The Internet click-bait quiz says that my dislike of fish says that I love to have fun, enjoy festive parties, and am very outgoing. Internet quizzes are ubiquitous on Facebook. This particular quiz was titled “What Your Least Favorite Foods Say About You”. I suppose the main purpose of these tests is to gather personal data for some consulting company that sorts people into aggregates for commercial use, or maybe it’s from the CIA so they can weed out non-seafood eating terrorists.
Anyway, fish was the least favorite choice from the short multiple choice list. My actual least favorite food did not even appear on any of the questions. In the end, and as expected, the quiz did not tell me anything more than a generic newspaper astrology column could. The results were vague and could apply to anybody.
So, what is my least favorite food item? It’s okra. Okra triggers my gag reflex. Even if okra is a stealth casserole ingredient, the taste-buds detect it and makes me want to choke. My aversion to okra says nothing about my personality, it might only mean that my body is somehow telling me to avoid that particular food. I suspect that this dislike of okra is genetic because several of my cousins also detest it.
There may be a cultural aspect to liking or disliking okra. There is the stereotype of people who grew up in the southern states of the US that everyone there loves okra and chows down on the stuff every day. Perhaps the people who created the food hating quiz were born and raised in Tennessee. Who knows for sure?
Could this aversion to okra be a manifestation of avoidance and maybe a type of hatred? Since hatred, in general, is a major problem for people and society, it is worth some serious attention. From time to time, it is helpful to take inventory of all of our aversions and prejudices. So, it is a good idea for me to not only acknowledge my dislike of okra, but also to unpunctuality. Why do I feel personally insulted when somebody arrives late to a business situation or a social date?
When analyzing aversions, we understand that aversion is denial, resistance and avoidance of certain things, circumstances, and people we don’t like. We seem to instinctively prefer to have only things and situations that are comfortable, satisfying, and pleasant most or all of the time.
Since the world is uncomfortable, dissatisfying, and unpleasant much of the time we feel negatively about many things about the world. We find ourselves in vicious cycles of hatred and conflict. We become occupied with strategies regarding avoidance, self-protection, and even harming what or who we dislike. When aversion goes unchecked, we become parties to conflict and enmity in society. This hostility is not only harmful to others, it is poison to ourselves.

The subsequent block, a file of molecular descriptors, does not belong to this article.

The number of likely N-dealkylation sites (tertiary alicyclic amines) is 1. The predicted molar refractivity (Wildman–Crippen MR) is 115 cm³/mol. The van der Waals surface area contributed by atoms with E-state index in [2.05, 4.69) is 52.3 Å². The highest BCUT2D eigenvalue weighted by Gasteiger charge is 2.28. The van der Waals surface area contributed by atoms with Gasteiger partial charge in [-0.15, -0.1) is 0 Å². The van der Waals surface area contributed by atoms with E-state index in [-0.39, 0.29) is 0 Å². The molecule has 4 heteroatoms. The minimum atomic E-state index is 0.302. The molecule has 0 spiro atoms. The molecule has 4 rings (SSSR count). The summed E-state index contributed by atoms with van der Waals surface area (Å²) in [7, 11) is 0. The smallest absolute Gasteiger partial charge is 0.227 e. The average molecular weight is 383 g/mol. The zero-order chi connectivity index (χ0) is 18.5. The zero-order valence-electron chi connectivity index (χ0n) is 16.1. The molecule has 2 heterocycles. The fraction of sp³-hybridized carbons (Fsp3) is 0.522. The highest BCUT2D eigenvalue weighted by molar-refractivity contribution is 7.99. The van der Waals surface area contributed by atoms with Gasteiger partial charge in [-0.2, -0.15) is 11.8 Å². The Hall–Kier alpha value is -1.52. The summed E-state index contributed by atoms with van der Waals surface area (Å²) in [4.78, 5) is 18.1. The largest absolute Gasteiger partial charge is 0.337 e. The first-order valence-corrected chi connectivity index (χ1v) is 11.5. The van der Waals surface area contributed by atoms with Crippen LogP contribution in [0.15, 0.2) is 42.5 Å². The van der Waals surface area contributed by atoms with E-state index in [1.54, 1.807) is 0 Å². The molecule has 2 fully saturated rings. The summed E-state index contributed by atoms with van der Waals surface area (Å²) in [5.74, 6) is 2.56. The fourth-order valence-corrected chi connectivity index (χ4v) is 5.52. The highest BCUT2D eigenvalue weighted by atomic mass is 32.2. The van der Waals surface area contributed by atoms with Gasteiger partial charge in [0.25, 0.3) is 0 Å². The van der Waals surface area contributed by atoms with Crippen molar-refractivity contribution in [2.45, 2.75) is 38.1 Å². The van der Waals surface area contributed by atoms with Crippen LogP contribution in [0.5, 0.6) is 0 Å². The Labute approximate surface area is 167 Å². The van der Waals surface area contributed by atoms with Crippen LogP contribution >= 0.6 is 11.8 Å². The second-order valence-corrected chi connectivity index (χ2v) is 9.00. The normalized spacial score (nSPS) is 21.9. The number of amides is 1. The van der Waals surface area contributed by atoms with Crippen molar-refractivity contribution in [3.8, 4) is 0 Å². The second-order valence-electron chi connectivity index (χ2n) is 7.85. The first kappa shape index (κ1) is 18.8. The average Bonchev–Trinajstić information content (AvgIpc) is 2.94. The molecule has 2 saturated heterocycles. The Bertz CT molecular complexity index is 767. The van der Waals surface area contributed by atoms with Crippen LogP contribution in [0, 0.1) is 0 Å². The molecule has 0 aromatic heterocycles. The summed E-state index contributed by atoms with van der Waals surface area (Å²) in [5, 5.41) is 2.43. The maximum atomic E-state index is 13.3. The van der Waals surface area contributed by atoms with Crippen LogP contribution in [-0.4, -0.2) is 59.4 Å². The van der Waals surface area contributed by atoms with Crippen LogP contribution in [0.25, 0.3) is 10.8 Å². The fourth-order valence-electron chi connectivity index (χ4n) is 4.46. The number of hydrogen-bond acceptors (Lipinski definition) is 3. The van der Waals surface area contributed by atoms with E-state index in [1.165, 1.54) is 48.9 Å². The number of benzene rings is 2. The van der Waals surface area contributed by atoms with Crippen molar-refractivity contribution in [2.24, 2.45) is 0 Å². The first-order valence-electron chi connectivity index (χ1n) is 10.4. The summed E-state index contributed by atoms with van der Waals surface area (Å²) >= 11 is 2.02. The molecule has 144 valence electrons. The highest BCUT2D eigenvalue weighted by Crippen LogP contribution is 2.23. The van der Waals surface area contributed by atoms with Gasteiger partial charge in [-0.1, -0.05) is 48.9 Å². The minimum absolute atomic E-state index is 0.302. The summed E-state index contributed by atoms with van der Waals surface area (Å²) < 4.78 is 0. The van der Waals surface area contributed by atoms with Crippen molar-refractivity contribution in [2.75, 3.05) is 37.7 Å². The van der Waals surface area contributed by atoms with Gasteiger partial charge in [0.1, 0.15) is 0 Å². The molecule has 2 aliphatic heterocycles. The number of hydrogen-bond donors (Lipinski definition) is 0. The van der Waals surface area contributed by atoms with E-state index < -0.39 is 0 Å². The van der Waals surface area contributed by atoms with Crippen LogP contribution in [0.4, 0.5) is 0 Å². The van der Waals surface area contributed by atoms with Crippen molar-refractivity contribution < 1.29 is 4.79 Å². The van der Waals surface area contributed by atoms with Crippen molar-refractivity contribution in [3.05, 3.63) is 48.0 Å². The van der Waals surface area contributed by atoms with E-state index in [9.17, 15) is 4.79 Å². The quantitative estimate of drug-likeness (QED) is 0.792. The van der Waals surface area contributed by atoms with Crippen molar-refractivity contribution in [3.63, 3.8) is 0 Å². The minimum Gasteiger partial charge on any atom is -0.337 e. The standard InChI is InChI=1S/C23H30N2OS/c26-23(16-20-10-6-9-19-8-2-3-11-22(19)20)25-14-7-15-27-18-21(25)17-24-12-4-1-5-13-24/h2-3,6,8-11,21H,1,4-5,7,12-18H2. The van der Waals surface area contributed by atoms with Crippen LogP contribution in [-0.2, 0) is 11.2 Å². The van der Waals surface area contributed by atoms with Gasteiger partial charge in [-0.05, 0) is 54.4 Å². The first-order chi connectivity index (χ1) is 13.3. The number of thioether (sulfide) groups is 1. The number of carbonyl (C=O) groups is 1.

So, not only is it wise for me to be aware of the aversion to okra, it is also important to contemplate my aversion to rude, unpunctual behavior. Why is it when an acquaintance is late to arrive at a mutually agreed upon appointment, that I feel anger and hostility? Why is habitual lateness one of my pet peeves? Do I subconsciously want unpunctual people to become my enemies?
To remedy this social aversion, it is wise to remember acceptance and understanding. Perhaps the acquaintance is late because of an unforeseen reason. Maybe road traffic was more congested than usual. Maybe his car had mechanical problems. Perhaps he overslept because of a medical condition. When we remember such reasons we activate the antidotes to mental poisons–acceptance and compassion.
Experience shows us that when we let go of an aversion, we become more calm, feel less lonely, less threatened, more secure, more adequate, and more open to happiness. We become more skillful when dealing with people who seem annoying or unlovable.
When we think deeply about our aversions, we might wish that other people would also analyze their aversions.
Instinctively, I know that people who enjoy eating okra are not bad people. I accept okra eaters and their right to enjoy okra. I also accept the fact that okra is not for me. There are possibly biological reasons for okra reactions. So the concepts of okra-liking and okra-disliking are both OK.
The Blue Jay of Happiness quote writer Rosemary Mahoney. “Aversion toward the blind exists for the same reason that most prejudices exist: lack of knowledge. Ignorance is a powerful generator of fear. And fear slides easily into aggression and contempt.”